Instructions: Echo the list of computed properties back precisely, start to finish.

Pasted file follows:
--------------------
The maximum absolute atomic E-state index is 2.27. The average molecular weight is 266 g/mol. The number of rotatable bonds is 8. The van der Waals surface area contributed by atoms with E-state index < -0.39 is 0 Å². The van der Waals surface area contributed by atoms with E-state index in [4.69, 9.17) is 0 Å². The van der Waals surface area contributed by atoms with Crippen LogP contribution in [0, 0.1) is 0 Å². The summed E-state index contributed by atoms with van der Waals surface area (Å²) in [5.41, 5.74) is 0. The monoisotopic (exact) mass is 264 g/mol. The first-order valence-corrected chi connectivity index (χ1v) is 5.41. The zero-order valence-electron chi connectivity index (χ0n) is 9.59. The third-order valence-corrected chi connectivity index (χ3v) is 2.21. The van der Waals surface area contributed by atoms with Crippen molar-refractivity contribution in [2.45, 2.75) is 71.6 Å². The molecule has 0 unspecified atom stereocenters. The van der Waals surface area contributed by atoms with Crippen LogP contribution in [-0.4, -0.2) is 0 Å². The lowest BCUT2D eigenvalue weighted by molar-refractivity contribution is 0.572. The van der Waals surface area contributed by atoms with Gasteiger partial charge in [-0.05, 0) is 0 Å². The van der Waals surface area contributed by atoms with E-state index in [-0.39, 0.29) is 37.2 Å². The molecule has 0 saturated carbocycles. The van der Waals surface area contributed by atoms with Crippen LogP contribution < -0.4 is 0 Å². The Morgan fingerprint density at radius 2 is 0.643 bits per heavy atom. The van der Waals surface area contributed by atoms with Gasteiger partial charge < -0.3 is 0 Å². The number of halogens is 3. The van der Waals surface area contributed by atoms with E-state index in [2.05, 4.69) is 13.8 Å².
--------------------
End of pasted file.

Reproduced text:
The maximum absolute atomic E-state index is 2.27. The average molecular weight is 266 g/mol. The number of rotatable bonds is 8. The van der Waals surface area contributed by atoms with E-state index < -0.39 is 0 Å². The van der Waals surface area contributed by atoms with E-state index in [4.69, 9.17) is 0 Å². The van der Waals surface area contributed by atoms with Crippen LogP contribution in [0, 0.1) is 0 Å². The summed E-state index contributed by atoms with van der Waals surface area (Å²) in [5.41, 5.74) is 0. The monoisotopic (exact) mass is 264 g/mol. The first-order valence-corrected chi connectivity index (χ1v) is 5.41. The zero-order valence-electron chi connectivity index (χ0n) is 9.59. The third-order valence-corrected chi connectivity index (χ3v) is 2.21. The van der Waals surface area contributed by atoms with Crippen molar-refractivity contribution in [2.45, 2.75) is 71.6 Å². The molecule has 0 unspecified atom stereocenters. The van der Waals surface area contributed by atoms with Crippen LogP contribution in [-0.4, -0.2) is 0 Å². The lowest BCUT2D eigenvalue weighted by molar-refractivity contribution is 0.572. The van der Waals surface area contributed by atoms with Gasteiger partial charge in [-0.05, 0) is 0 Å². The van der Waals surface area contributed by atoms with E-state index in [-0.39, 0.29) is 37.2 Å². The molecule has 0 saturated carbocycles. The van der Waals surface area contributed by atoms with Crippen LogP contribution < -0.4 is 0 Å². The Morgan fingerprint density at radius 2 is 0.643 bits per heavy atom. The van der Waals surface area contributed by atoms with Gasteiger partial charge < -0.3 is 0 Å². The number of halogens is 3. The van der Waals surface area contributed by atoms with E-state index in [2.05, 4.69) is 13.8 Å².